The Peninsula Paris is not simply a hotel – it’s a palace that offers the very best of French luxury. A favourite of the film world as well as world-famous athletes, its location on the Avenue Kleber – one of the 12 famed avenues that snake off the Place de l’Etoile – speaks for itself. From here, the “Golden Triangle” of avenues from des Champs-Élysées, George V and Montaigne (home to Dior, Louis Vuitton, Chanel, Givenchy and more), fine restaurants (book Le Relais Plaza) and the Théâtre des Champs-Élysées are no more than a short stroll away.
Stylistically, it’s theatrically Parisian, and thankfully has retained many of its original period features. Outside, Art Nouveau reigns supreme with statement glass awnings and motifs that command attention. Painstakingly polished marble dominates the vast entrance hall that leads to a grand, sweeping staircase accentuated with wrought-iron railings. As your might expect from Parisian grandeur, it’s completed with a giant crystal chandelier. Elsewhere, restored original wood, decorative stonework and 40,000 pieces of gold leaf impress, along with an extensive collection of abstract art found throughout. The sculpture of 800 Lasvit crystal “dancing leaves” greeting guests in the lobby is a particular highlight.
The rooms are just as resplendent. Decor is sleek, with smart contemporary dark woods, and cream and grey fabrics with decorative touches in ode to the Hong Kong backstory of the powerhouse hotelier brand. Though art really is the underlying theme, the technology is a wonder: interactive bedside control panels, in-room tablets, printers, faxes, copier hybrids and even nail-drying stations make these rooms some of the best in Paris. The rooms are enormous in comparison to other grand dames in the area (a standard double is easily the size of your average Parisian studio) and the suites are Hollywood starlet luxury. For added extravagance, choose one of the five suites that have private rooftop gardens with city views.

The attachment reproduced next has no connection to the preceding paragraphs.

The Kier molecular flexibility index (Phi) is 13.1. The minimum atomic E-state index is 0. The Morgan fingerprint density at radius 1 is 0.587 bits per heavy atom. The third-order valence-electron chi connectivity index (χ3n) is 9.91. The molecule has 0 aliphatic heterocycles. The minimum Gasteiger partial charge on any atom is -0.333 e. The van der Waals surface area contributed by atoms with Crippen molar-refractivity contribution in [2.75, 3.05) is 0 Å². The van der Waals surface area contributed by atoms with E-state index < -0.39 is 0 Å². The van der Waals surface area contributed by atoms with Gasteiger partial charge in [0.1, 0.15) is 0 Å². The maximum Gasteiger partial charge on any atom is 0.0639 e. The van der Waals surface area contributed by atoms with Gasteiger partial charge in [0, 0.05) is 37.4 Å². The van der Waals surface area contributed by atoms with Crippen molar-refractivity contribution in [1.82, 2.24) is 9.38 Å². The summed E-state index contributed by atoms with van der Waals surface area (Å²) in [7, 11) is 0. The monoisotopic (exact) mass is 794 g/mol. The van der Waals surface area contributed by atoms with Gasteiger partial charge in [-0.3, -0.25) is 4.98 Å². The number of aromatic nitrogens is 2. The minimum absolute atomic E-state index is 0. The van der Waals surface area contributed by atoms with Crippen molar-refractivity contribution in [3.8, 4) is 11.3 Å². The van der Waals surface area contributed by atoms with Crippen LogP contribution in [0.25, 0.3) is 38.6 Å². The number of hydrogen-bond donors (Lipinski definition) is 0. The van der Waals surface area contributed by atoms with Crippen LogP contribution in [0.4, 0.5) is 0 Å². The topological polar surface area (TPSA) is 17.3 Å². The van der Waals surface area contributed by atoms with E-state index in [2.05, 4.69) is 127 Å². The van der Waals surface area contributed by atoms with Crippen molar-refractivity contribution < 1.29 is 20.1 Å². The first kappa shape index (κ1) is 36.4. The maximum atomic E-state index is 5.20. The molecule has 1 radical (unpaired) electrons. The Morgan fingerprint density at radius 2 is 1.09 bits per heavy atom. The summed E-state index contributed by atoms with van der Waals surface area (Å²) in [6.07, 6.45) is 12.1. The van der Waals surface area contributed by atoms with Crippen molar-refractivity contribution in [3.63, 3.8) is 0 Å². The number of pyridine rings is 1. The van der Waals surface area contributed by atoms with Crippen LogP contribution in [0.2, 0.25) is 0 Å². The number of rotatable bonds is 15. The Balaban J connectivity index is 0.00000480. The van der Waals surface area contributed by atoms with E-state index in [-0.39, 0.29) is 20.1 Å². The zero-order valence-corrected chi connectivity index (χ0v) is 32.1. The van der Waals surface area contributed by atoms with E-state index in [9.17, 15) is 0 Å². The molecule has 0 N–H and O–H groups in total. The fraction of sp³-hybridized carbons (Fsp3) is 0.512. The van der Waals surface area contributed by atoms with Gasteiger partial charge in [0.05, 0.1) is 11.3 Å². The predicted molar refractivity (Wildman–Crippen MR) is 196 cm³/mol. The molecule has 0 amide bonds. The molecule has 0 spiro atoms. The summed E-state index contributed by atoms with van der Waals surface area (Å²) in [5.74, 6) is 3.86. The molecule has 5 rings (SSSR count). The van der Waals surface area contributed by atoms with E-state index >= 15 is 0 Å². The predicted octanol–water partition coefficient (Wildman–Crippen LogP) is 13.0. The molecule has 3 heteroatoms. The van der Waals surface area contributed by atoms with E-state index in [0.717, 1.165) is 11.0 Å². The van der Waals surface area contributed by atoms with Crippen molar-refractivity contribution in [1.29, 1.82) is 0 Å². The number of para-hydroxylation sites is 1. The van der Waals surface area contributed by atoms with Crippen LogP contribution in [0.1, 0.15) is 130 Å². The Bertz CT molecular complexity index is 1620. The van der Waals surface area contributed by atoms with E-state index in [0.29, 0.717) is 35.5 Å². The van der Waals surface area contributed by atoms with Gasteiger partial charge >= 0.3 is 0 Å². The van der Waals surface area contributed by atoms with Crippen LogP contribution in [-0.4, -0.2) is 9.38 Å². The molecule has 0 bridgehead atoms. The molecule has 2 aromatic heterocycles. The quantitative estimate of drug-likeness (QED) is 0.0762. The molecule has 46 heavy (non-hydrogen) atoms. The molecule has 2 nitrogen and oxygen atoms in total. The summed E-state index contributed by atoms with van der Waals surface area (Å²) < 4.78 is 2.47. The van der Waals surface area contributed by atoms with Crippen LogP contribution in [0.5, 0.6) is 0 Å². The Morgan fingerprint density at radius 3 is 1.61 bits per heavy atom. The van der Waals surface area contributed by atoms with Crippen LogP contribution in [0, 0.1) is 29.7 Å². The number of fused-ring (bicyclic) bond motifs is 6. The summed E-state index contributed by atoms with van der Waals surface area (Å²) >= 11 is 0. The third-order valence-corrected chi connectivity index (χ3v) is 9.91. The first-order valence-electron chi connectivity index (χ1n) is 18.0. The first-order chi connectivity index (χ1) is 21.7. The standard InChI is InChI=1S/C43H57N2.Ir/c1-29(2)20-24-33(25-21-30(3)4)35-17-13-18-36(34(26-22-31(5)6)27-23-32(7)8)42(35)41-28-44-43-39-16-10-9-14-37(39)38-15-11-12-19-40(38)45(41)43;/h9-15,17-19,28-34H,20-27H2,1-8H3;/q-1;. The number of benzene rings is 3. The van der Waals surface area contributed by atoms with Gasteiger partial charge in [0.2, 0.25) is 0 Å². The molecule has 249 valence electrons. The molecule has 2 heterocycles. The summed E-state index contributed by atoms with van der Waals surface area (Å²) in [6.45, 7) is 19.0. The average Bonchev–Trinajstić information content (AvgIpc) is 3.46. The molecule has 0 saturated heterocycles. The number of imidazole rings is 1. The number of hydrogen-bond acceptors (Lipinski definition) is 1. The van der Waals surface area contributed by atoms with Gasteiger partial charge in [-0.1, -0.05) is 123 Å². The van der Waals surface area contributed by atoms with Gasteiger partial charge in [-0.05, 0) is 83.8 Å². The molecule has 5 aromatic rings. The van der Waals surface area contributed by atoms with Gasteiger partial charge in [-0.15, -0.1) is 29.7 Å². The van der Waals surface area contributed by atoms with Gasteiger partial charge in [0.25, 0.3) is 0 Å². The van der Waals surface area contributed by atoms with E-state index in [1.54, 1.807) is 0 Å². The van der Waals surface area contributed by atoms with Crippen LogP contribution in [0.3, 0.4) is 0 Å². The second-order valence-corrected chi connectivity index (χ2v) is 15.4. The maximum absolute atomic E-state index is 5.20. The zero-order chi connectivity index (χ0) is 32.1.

People flock from all over to sample the hotel’s exceptional haute cuisine. L’Oiseau Blanc, found right on the top floor of the hotel, offers panoramic views of the Paris skyline. Themed around a vintage French biplane, it’s presided over by the genius of the hotel’s charismatic head chef Christophe Raoux, a disciple of the chef Alain Ducasse. Food is quintessentially French and serves up a medley of regional specialities all the way from the Normandy coast to the shores of Corsica. Expect blue lobster, line-caught seabass, smothered pigeon, as well as an artistic flourish in the theatrical desserts.
If you’ve got space from the night before, go all out at breakfast. Served in Le Lobby, le petit dejuner is an American-style, continental and Cantonese mixture with a formidable menu of classics on offer.
Downstairs in the spa you will stumble on the longest hotel pool in Paris. A large gym space (perfect after that big meal) offers personal trainers to hire by the hour; guided runs are a must, as are a facial and massage in one of the soothing treatment-rooms.
Be sure to make use of the house cars including BMW 7 Series sedans and special Peninsula edition Mini Coopers for complimentary rides around town, and perhaps the easiest and most fuss-free way to check out city icons from the Louvre to Musée Rodin and of course, the Eiffel Tower.
Standard rooms from about £1,200 a night, B&B.